Three Difficult Choices
We can continue the current military program of aid and training to Iraqi forces, with adjustments now and then like the president’s recent decision to send 450 more trainers. A variation to this choice is to place spotters for our aircraft up front with Iraqi units and to add Special Forces with these Iraqi formations. Iraqi troops have so far proven unable to expel IS from key Iraqi cities and territory. Even with success, we and they would still need to consider the IS positions in Syria and the other religious and historical factors tearing the region apart.
Or we could ignore the popular national weariness with Middle East conflict and the very complex nature of the chaos. With the support of a hawkish Congress, we could send several American divisions back into the cauldron to try again to find the magic answer to regional stability that has eluded us so far.
Finally, the regional states have been playing a game of chicken with us about who will fight this civil war of religious sectarianism for them. So far we have accepted, in part only, their apparent belief that the president will not be able to bear the sight of IS successes and not send major US forces. It may be the time to accept the old advice, to fish or cut bait and to stress with them that their future is more directly impacted than our’s and that full participation, including their ground forces, is expected. Otherwise, we shall start again the process the President enunciated years ago on US withdrawal.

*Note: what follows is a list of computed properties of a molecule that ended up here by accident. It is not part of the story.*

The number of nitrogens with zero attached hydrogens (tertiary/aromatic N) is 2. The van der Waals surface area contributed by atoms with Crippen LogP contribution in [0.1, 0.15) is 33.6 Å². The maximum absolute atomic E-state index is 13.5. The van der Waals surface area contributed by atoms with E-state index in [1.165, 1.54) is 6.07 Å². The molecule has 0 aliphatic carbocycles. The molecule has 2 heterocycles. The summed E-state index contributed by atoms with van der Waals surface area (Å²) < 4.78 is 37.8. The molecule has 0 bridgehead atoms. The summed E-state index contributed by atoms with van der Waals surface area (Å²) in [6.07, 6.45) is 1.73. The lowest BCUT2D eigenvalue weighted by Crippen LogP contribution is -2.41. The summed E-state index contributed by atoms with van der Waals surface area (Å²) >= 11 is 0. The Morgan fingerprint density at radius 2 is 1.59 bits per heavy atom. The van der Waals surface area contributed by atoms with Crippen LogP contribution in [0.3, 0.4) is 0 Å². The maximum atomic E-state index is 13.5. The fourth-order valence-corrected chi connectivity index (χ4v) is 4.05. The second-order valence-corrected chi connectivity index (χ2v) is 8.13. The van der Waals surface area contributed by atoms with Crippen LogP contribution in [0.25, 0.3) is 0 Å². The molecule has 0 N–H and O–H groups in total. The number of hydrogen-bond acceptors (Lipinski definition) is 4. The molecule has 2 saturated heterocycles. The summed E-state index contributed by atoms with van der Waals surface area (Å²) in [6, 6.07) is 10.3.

Is the present NSC ready to look beyond the domestic travail of new proposals that push the envelope of current truisms and think creatively about how best to use our assets to safeguard our interests? Is the NSC structure as presently constituted able to do this? I am not optimistic. How many staff members have had extensive experience on the ground in the Middle East?
The administration now seems tired and rightly so with the great divisions of opinion on how the country’s domestic and foreign policies can best serve our nation. I too am sorely divided. I am dubious about the present administration’s ability to cope with our foreign challenges but fear what the next administration might look like. Its long learning process might contribute to a further deterioration in the security environment in the Middle East.
I always look forward to the commentary by Messrs. Naas and Precht on matters relating to the Middle East, given their extensive experience- which was acquired at a time when the Foreign Service may not have been as heavily politicized (or crippled by ideological thinking) as it is today. However, there are a couple of points in this article that I might question.